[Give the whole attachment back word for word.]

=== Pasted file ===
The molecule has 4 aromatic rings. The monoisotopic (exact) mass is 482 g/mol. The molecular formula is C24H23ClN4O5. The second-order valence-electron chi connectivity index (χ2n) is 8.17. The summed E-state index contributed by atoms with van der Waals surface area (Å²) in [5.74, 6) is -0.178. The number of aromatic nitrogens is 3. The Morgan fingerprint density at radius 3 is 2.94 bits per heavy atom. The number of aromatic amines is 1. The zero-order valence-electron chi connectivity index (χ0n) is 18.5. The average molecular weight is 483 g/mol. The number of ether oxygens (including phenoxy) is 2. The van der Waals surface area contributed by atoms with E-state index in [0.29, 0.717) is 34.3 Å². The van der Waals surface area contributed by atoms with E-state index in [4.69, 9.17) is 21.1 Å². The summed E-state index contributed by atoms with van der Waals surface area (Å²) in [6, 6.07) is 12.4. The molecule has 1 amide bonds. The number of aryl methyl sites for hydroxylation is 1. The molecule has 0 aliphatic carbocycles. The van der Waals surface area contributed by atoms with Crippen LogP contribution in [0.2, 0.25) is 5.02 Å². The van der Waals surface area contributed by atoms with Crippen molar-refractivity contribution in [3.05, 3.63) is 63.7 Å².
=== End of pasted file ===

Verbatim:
The molecule has 4 aromatic rings. The monoisotopic (exact) mass is 482 g/mol. The molecular formula is C24H23ClN4O5. The second-order valence-electron chi connectivity index (χ2n) is 8.17. The summed E-state index contributed by atoms with van der Waals surface area (Å²) in [5.74, 6) is -0.178. The number of aromatic nitrogens is 3. The Morgan fingerprint density at radius 3 is 2.94 bits per heavy atom. The number of aromatic amines is 1. The zero-order valence-electron chi connectivity index (χ0n) is 18.5. The average molecular weight is 483 g/mol. The number of ether oxygens (including phenoxy) is 2. The van der Waals surface area contributed by atoms with E-state index in [0.29, 0.717) is 34.3 Å². The van der Waals surface area contributed by atoms with E-state index in [4.69, 9.17) is 21.1 Å². The summed E-state index contributed by atoms with van der Waals surface area (Å²) in [6, 6.07) is 12.4. The molecule has 1 amide bonds. The number of aryl methyl sites for hydroxylation is 1. The molecule has 0 aliphatic carbocycles. The van der Waals surface area contributed by atoms with Crippen LogP contribution in [0.2, 0.25) is 5.02 Å². The van der Waals surface area contributed by atoms with Crippen molar-refractivity contribution in [3.05, 3.63) is 63.7 Å².